One of the main structural ideas behind Oodi was that the enclosed building should be an indoor extension of outdoor public space
This is supposed to be a library. What are sewing machines doing here? And 3D printers? Is that a recording studio in there, where a couple of young men are jamming on their guitars? And what is with these living, breathing trees? This foyer to park baby strollers and that colourful floor mat for kids to jump on? I am told there are free language classes and tickets available for basketball games. And where are the books? At the Helsinki Central Library Oodi, there are over 100,000 books. But there is also much, much more than that.
Standing on the top level of the library, it is easy to see why Finland has been named the happiest country in the world, for the third year in a row this March. Oodi—as it is popularly called—stretches out in front of me as 185,000 sq ft as a complete package of information, recreation and gainful employment. Opened to public in December 2018 to mark a century of Finnish independence, it is one of the 37 branches of Helsinki Central Library. In the very first month of its existence, nearly 420,000 people (that is two-thirds of Helsinki’s 650,000 residents) went to Oodi, if only to just check it out or take refuge from the frigid weather outside. And in one year, the library received 3 million visitors from all over the world, many like me drawn by curiosity.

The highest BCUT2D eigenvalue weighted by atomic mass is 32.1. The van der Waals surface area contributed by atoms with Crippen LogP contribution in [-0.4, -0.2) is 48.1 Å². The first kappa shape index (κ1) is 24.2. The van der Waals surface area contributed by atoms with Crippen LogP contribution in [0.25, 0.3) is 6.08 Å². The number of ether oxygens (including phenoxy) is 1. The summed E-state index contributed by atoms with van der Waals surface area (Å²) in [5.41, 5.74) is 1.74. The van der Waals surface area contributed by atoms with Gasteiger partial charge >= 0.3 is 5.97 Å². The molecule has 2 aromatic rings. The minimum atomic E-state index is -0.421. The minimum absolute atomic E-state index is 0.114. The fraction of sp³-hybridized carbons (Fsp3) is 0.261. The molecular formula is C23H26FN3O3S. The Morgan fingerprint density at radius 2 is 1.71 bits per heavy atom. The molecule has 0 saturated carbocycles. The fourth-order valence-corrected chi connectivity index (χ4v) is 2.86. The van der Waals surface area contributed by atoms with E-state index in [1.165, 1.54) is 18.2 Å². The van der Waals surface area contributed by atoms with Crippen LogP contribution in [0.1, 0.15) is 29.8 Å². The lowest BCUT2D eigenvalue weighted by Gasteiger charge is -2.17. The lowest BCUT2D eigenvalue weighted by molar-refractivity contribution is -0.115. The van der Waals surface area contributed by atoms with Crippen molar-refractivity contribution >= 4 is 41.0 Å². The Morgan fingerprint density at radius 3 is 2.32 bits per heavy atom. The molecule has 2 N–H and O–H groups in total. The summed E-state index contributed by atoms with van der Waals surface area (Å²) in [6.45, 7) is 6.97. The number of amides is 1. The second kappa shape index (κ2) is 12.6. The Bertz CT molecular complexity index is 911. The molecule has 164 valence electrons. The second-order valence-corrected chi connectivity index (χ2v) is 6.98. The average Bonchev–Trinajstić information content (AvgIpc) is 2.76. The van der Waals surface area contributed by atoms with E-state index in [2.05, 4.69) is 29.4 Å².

The World Happiness Report, which has voted Finland as the happiest country since 2018, measures a wide range of social parameters such as annual income, life expectancy, availability of public services, freedom from oppression, trust in government, and so on.
When I visit Oodi, it is a midsummer day and the sun is shining fiercely, as it will until way after midnight. The skies are of a bright powdery blue, parks are ablaze with yellows and oranges and pinks, children are jumping into public swimming pools with glee, people are going about their work with a smile. Why would the Finns, also among the most literate in the world, not be the happiest?
Oodi stands right opposite the Parliament building, across the Kansalaistori square, flanked by other cultural landmarks such as the Helsinki Music Centre and the Museum of Contemporary Art Kiasma. The location is a deliberate choice to signify the symbiotic relationship between the government and the governed. Designed by Finnish architecture firm ALA, Oodi took shape over 10 years, and involved collaboration with, and suggestions from, the public: From comments on the six shortlisted architecture plans displayed in public spaces (chosen from among 544 entries), to suggestions on what the new library should offer.
The different spaces in the library flow easily into one another, separated only by the function they fulfilImage: Shutterstock